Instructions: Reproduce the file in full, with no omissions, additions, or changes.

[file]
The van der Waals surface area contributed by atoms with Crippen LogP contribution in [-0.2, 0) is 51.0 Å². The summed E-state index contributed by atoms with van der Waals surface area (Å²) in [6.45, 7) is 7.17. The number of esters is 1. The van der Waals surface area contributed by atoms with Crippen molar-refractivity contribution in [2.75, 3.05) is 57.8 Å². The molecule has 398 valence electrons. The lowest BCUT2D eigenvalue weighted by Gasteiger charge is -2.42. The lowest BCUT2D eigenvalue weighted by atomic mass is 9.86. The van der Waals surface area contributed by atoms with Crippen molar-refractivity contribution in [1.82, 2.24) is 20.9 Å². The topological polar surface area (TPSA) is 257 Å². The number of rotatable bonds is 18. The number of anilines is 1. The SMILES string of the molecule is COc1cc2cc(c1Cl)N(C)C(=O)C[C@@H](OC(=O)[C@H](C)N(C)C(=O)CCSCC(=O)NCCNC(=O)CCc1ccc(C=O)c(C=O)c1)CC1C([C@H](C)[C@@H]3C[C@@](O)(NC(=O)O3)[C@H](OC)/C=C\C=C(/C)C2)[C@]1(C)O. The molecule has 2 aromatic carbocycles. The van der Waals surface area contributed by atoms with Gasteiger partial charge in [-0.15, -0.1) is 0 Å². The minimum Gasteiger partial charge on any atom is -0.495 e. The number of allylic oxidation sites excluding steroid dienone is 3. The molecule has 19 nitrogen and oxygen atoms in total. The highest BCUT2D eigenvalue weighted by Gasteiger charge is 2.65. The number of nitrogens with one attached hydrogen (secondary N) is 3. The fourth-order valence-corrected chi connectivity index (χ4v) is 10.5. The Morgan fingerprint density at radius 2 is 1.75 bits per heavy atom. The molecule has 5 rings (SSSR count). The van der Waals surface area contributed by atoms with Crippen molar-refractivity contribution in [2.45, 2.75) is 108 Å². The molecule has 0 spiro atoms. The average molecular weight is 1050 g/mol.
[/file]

The van der Waals surface area contributed by atoms with Crippen LogP contribution in [-0.2, 0) is 51.0 Å². The summed E-state index contributed by atoms with van der Waals surface area (Å²) in [6.45, 7) is 7.17. The number of esters is 1. The van der Waals surface area contributed by atoms with Crippen molar-refractivity contribution in [2.75, 3.05) is 57.8 Å². The molecule has 398 valence electrons. The lowest BCUT2D eigenvalue weighted by Gasteiger charge is -2.42. The lowest BCUT2D eigenvalue weighted by atomic mass is 9.86. The van der Waals surface area contributed by atoms with Crippen molar-refractivity contribution in [1.82, 2.24) is 20.9 Å². The topological polar surface area (TPSA) is 257 Å². The number of rotatable bonds is 18. The number of anilines is 1. The SMILES string of the molecule is COc1cc2cc(c1Cl)N(C)C(=O)C[C@@H](OC(=O)[C@H](C)N(C)C(=O)CCSCC(=O)NCCNC(=O)CCc1ccc(C=O)c(C=O)c1)CC1C([C@H](C)[C@@H]3C[C@@](O)(NC(=O)O3)[C@H](OC)/C=C\C=C(/C)C2)[C@]1(C)O. The molecule has 2 aromatic carbocycles. The van der Waals surface area contributed by atoms with Gasteiger partial charge in [-0.15, -0.1) is 0 Å². The minimum Gasteiger partial charge on any atom is -0.495 e. The number of allylic oxidation sites excluding steroid dienone is 3. The molecule has 19 nitrogen and oxygen atoms in total. The highest BCUT2D eigenvalue weighted by Gasteiger charge is 2.65. The number of nitrogens with one attached hydrogen (secondary N) is 3. The fourth-order valence-corrected chi connectivity index (χ4v) is 10.5. The Morgan fingerprint density at radius 2 is 1.75 bits per heavy atom. The molecule has 5 rings (SSSR count). The van der Waals surface area contributed by atoms with Crippen molar-refractivity contribution in [2.45, 2.75) is 108 Å². The molecule has 0 spiro atoms. The average molecular weight is 1050 g/mol.